Wednesday, October 02, 2013

Hell's Splashover

You guys, suffering as Christians has been on my mind a lot lately. Everyday suffering, but especially big suffering. Our Bible study this morning looked at Psalm 37, which is a dramatic contrast between the way of wickedness and the way of the righteous. Part of David's exhortation to the righteous is that we view the present in light of the future, when the God of all justice and love will set the world right. (Amen, come Lord Jesus!)

I've posted part of this quote before, but it's from an excellent book on the topic of suffering and I love the teaching and the application from it. From When God Weeps, by Joni Eareckson Tada and Steven Estes:

If we had an easy life, we would soon forget that we are eternal creatures. But hell's splashover won't allow that. It persistently reminds us that something immense and cosmic is at stake - a heaven to be reached, a hell to be avoided. Human souls are the battle ground on which massive spiritual battles are being waged. The stakes are enormous. The winner takes all and the loser loses everything. Every day of our short lives has eternal consequences for good or ill. Eternity is being affected. Right now counts forever. Thus, it is only fitting that God should give us some sense of the stakes involved, some sense of the war's magnitude. He does this by giving us foretastes of heaven in the joys we experience, and foretastes of hell in our suffering.

If we are thinking clearly, each taste of hell that we have drives us to reach out toward our unbelieving friends and neighbors. Perhaps we have cancer. Our bodies are racked with pain. The Christian should think to himself, "How horrible that our sins should bring such suffering to a world that God made perfect! But how wonderful that I am going to heaven and will be rescued from the horrible pain I deserve. Yet my neighbor down the street, whom I very much like, does not believe in Jesus. He is headed for eternal pains far worse than I am experiencing now. Lord, give me the courage, tact, and wisdom to reach out to him with the truth of the gospel."

All the while that we are experiencing such pain, these trials are making us more like Christ. They are refining our character and, thus, winning us eternal rewards. As Paul says, "Our light and momentary troubles are achieving for us an eternal glory that far outweighs them all" (2 Corinthians 4:1). In other words, by tasting a small bit of hell now, our heaven is becoming more heavenly. Our neighbors and friends are more likely to join us there. And our gratitude for our salvation overflows. "I deserve to go to hell," we admit," "but I'm going to heaven anyway - no one has more reason to rejoice than I!"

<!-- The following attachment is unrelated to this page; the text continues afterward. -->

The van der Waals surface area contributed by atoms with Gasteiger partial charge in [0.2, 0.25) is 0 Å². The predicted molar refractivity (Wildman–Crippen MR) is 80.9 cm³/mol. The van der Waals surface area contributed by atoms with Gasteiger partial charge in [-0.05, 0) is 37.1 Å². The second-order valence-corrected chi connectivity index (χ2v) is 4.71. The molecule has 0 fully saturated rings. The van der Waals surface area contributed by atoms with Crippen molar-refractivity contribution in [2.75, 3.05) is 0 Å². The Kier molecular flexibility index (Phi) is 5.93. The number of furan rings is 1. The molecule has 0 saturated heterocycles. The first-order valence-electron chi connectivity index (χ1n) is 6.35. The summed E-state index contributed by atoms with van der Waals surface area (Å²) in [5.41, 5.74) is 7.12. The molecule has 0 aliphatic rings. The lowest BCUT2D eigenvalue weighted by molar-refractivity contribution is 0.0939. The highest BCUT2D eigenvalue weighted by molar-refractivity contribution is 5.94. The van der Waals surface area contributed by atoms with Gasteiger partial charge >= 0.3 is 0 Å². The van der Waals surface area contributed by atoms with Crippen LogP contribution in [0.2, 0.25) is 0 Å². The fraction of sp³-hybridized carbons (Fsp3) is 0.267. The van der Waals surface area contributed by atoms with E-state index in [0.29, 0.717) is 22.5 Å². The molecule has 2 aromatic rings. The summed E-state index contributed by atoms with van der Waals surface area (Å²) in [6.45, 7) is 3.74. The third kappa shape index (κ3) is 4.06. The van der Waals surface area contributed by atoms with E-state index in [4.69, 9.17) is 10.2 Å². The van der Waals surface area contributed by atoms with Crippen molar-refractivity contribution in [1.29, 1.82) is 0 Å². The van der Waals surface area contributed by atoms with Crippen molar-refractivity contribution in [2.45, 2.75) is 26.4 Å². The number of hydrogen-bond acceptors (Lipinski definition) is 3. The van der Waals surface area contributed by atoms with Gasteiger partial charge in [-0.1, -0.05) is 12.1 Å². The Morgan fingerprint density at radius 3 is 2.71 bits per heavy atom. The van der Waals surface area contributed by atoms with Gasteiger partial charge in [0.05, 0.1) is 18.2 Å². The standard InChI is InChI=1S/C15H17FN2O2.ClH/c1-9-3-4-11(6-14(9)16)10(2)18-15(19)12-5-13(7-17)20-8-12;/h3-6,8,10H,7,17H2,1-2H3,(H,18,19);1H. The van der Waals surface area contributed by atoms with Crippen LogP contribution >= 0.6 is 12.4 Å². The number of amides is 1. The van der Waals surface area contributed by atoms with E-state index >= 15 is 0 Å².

And twenty minutes of heaven will make up for everything.

When God Weeps: Why Our Sufferings Matter to the Almighty, p 197

As a concluding comment, Scotty Smith posted a great prayer today on "Accepting the Normalcy of Suffering:"

Dear friends, do not be surprised at the fiery ordeal that has come on you to test you, as though something strange were happening to you. But rejoice inasmuch as you participate in the sufferings of Christ, so that you may be overjoyed when his glory is revealed. 1 Pet. 4:12-13 

     More than that, we rejoice in our sufferings, knowing that suffering produces   endurance, and endurance produces character, and character produces hope, and hope does not put us to shame, because God’s love has been poured into our hearts through the Holy Spirit who has been given to us. Rom 5:3-5

Dear Lord Jesus, this portion of your Word comes like a kiss from heaven; a balm from the throne room of grace; a relief that no man-made elixir could offer. To know that suffering is a normal part of the Christian life actually brings a great deal of relief. For many of us have endured the destructive power of bad theology—various teachings that make Christians feel like spiritual pygmies for suffering any degree of illness, lack, loss, defeat, doubt, economic struggle, emotional duress, and the list goes on. But you tell us painful trials and suffering are not strange at all.

It’s not that I want to suffer more, and I know I can suffer much simply from my own foolishness. But no one wants to suffer in vain or with a sense of being a disappointment to you, or feeling abandoned by you, or being punished by you. The gospel tells us your love for us in unwavering, but pain is an accomplished and effective liar.

Jesus, please help us understand how our suffering can be understood as participating in your sufferings. Your death on the cross was a once-and-for-all suffering—perfectly securing the salvation of your people. However, you’re not a distant, disconnected, dispassionate Savior. You are presently making all things new, and this involves showing up in the messes and madness of life.

Where there is injustice, disease, brokenness, and suffering, you are right there. How do we join you there, joyfully  and enter into the costly and redemptive fellowship of the suffering? (Phil. 3:10) Grant us grace for this calling, Lord.

A Day of no more suffering is coming (Rev. 21:1-5)—the day when your glory will be fully revealed—and what a day of rejoicing that will be. Until then, give us all the sufficient, sustaining, serving grace we need now to suffer with you and for you. So very Amen we pray, in your wonderful and merciful name.

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